the animals smell it,
scent it, and it makes them
contradictory, running away one
moment and coming close the next,
lying by the olding man, so
close they cramp his movements,
share warmth into his cold skin,
and breathe new life into his
when he stumbles from house to
fields, they shy away, chase their
own shadows into hiding places
only they know, resurface when
his rattling falters and grows
silent, when he stops moving, when
tiredness becomes too much to fight.
they watch him and understand,
but struggle with compassion and
fear, sometimes growling into hate.
around the time of calm, moments
his fears abandon him for music
or imagination, and he is motionless
on the chair, they creep up to him to
lay their heads on his weary hands
to squeeze themselves flat against
his wasting thighs while his eyes,
bright in the dark, expect recovery
around the corner, health and youth
the next second. it doesn’t come.
the animals know, when they are lucid
and not bound by instinct.
they have carried their own death
around with them since they walked
the week after they were born.
This came to me in the early hours, and feels like it will be the first in a sequence of at least four poems.
AGGIE’S ART OF HAPPINESS – CHAPTER 194
The road grows even wider, more lanes, more cars, some trees and fields off in the distance, wild life fenced off from the rest of the world by concrete, barbed wire, and ownership bestowed by unelected monarchs and fiefdoms. Aggie briefly opens her eyes as she feels the direction change to almost straight south, puts her right hand briefly on Lilibet’s thigh, squeezes, pulls away, closes her eyes again. The film runs again, stops at the dead eyes, the mouth moving, no sound coming out. She rolls the conundrum over every which way she can, and there’s still no sound. And when she rewinds it to the words she does remember, she has no recollection of voice, of pitch, of accent from the monster in the chair, nor from the monster that was so strong before and inflicted her will on all those she gathered around her and kept prisoner in that place, wherever it was. Aggie’s brain spasms – there at that point, her jumping onto the snowmobile, legs akimbo, like riding a horse. But the snow is the point. It can’t be Scotland, even in the old days they can’t have had enough snow to warrant motorised transport. The cogs click, but don’t connect, and then the film disappears, and however hard she tries, Aggie can’t get it back. She keeps her eyes closed, sits without moving, just lets the darkness overtake her. Sometimes she wishes she could sleep, wishes she needed to sleep, had to sleep. She’s weary.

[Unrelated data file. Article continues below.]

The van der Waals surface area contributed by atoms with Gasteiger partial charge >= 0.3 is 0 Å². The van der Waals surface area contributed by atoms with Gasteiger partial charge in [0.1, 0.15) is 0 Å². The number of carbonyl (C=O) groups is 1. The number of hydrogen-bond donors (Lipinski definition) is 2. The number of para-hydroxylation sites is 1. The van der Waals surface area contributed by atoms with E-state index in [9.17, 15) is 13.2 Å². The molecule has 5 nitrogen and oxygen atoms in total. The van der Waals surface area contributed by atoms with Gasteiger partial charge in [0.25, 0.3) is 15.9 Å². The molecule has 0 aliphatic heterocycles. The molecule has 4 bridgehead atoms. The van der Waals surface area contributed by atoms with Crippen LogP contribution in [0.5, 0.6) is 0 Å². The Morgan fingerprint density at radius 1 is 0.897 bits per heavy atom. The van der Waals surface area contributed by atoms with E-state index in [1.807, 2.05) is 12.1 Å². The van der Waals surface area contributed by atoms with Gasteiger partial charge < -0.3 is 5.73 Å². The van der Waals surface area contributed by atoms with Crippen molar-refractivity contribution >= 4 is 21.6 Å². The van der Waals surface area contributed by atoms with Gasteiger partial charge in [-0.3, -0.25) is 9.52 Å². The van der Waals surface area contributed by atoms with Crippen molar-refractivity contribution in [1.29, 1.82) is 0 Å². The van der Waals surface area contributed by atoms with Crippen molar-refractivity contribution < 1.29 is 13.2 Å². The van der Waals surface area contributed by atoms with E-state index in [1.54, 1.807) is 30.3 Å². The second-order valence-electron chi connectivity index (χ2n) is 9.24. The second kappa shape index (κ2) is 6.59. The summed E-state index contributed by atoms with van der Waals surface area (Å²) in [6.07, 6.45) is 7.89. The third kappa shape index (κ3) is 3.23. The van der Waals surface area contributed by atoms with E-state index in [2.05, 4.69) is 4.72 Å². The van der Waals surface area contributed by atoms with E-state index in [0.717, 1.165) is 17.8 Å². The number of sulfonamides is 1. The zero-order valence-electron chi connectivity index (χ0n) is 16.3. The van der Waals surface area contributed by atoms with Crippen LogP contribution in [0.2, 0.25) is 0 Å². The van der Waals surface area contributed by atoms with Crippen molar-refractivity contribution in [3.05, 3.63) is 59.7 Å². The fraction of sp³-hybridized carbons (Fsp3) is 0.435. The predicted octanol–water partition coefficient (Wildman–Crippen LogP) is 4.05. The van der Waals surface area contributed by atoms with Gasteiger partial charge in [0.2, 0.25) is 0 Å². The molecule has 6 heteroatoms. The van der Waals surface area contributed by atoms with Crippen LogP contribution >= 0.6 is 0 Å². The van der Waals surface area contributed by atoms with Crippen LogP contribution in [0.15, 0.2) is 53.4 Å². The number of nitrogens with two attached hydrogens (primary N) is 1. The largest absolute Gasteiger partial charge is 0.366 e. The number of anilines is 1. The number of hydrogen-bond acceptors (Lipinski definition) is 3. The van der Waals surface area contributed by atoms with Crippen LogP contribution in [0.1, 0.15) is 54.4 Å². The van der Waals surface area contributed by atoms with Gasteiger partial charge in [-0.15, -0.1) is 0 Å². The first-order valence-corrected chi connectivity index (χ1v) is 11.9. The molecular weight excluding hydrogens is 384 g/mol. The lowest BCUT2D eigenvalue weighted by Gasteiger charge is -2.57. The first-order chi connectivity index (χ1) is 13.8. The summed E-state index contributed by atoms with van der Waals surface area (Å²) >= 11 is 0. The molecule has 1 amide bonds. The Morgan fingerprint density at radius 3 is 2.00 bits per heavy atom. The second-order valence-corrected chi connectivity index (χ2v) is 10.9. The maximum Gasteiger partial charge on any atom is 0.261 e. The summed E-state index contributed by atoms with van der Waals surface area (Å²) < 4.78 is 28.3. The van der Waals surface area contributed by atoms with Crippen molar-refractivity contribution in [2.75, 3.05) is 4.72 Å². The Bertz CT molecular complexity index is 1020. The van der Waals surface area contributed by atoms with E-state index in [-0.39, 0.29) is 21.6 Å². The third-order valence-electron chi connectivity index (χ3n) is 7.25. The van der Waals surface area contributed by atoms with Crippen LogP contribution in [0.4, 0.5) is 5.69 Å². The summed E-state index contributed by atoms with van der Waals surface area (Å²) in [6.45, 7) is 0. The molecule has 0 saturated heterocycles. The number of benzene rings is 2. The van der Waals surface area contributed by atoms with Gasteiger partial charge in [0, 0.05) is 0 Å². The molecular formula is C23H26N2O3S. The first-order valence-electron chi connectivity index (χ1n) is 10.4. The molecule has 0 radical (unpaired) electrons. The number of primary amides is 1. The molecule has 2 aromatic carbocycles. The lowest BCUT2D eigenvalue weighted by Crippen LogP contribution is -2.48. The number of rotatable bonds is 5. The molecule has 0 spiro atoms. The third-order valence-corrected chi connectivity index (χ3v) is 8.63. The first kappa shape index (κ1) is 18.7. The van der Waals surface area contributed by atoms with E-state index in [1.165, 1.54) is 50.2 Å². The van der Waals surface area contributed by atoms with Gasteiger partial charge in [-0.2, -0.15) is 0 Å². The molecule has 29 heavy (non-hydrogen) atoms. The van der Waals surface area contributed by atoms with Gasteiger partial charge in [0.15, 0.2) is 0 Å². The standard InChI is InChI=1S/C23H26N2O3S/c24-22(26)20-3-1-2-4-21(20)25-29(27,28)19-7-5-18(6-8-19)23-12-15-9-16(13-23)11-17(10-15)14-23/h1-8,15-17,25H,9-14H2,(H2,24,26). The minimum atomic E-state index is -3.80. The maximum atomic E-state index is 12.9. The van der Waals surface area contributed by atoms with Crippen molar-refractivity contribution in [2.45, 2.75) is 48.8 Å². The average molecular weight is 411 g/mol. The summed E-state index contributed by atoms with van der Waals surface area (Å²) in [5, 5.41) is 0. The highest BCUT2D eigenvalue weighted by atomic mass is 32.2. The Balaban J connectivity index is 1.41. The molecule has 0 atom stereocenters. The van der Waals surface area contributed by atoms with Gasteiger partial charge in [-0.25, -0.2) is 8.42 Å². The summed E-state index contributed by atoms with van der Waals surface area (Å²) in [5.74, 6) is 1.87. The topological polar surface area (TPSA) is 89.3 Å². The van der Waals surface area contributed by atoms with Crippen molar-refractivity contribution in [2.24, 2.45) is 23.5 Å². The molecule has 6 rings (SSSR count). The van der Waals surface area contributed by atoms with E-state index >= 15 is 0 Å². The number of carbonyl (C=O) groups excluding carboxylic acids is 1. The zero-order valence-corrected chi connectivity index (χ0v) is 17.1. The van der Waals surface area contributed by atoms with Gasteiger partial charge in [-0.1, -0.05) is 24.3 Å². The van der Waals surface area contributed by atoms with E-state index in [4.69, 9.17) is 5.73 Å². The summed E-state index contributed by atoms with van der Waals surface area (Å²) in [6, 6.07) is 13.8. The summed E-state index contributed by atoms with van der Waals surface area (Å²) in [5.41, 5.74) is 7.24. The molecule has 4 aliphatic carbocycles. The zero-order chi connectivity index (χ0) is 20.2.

‘Shame you didn’t fly from Stansted,’ Lilibet whispers.
‘Mmmm.’ Aggie keeps her eyes closed. ‘No open ticket flights there.’
‘How the other half lives.’
‘Without happiness, I should think,’ Aggie says. ‘Convenience doesn’t make happiness.’
‘Makes life easier, though,’ Lilibet murmurs.
‘Who for? Two sides to every coin. Poor bastards keeping the rich in their convenience. Servants.’
‘I can’t argue with that.’
Aggie sits up straight again, opens her eyes. The M25 now. A more soulless road has never been created. ‘Do you want me to drive again?’
Lilibet shakes her head. ‘I’m fine. Quite enjoying it, actually. No are we theres from those two. Not like the kids.’
Aggie turns round. Marit and Katharina are fast asleep, or at least seem to be. ‘I suppose this has been quite exhausting for them.’
‘I think so. I feel a bit sorry for them, to be honest.’
Aggie reaches out, squeezes Lilibet’s thigh again, so Lilibet will look at her, and when she does, Aggie shakes her head at her.
‘Oh,’ Lilibet mouthes. Then out loud ‘Another hour at least.’
‘Just drop me at the terminal and then leave again straightaway,’ Aggie says. ‘No point having a family expedition and emotional farewells outside Security.’ She reaches down to her calf. ‘Just don’t let me forget to give you my knife.’
‘And don’t be tempted to use it,’ Aggie says. ‘Use your guns but not my knife.’
‘I’ll miss it.’
‘More than me?’
‘The same, I think. It’s just as much a part of me.’
‘You say the sweetest things,’ Lilibet says, no sarcasm in her voice.
‘I know.’ Aggie lapses into wordlessness again. The memories won’t allow themselves to be played again. It worries her.
An hour on. Lilibet pulls the car up in a layby ten minutes away fro Heathrow. ‘Your knife,’ she says.
Aggie bends down, undoes the buckles on the leather sheath, hands it to Lilibet. ‘Take care of it.’
Lilibet nods, puts the knife and its holder in the gap under the dashboard, pulls off again.
Too short a time later, Lilibet has the ticket for the drop-off zone in her hand, the window still down, cold fresh air blowing into the car, and brings the car to a stop in one of the vacant bays. ‘This is it,’ she says.
‘Yes.’ Aggie grabs her bag from between her legs, quickly checks everything is in there. ‘I’ll text you when I get there.’ She kisses Lilibet full on the mouth. ‘PLease be careful.’
‘Good luck,’ Katharina says.
‘Thanks, all.’ One last squeeze of Lilibet’s hand, and Aggie jumps out of the car, pushes the door closed and heads off to the terminal without looking back.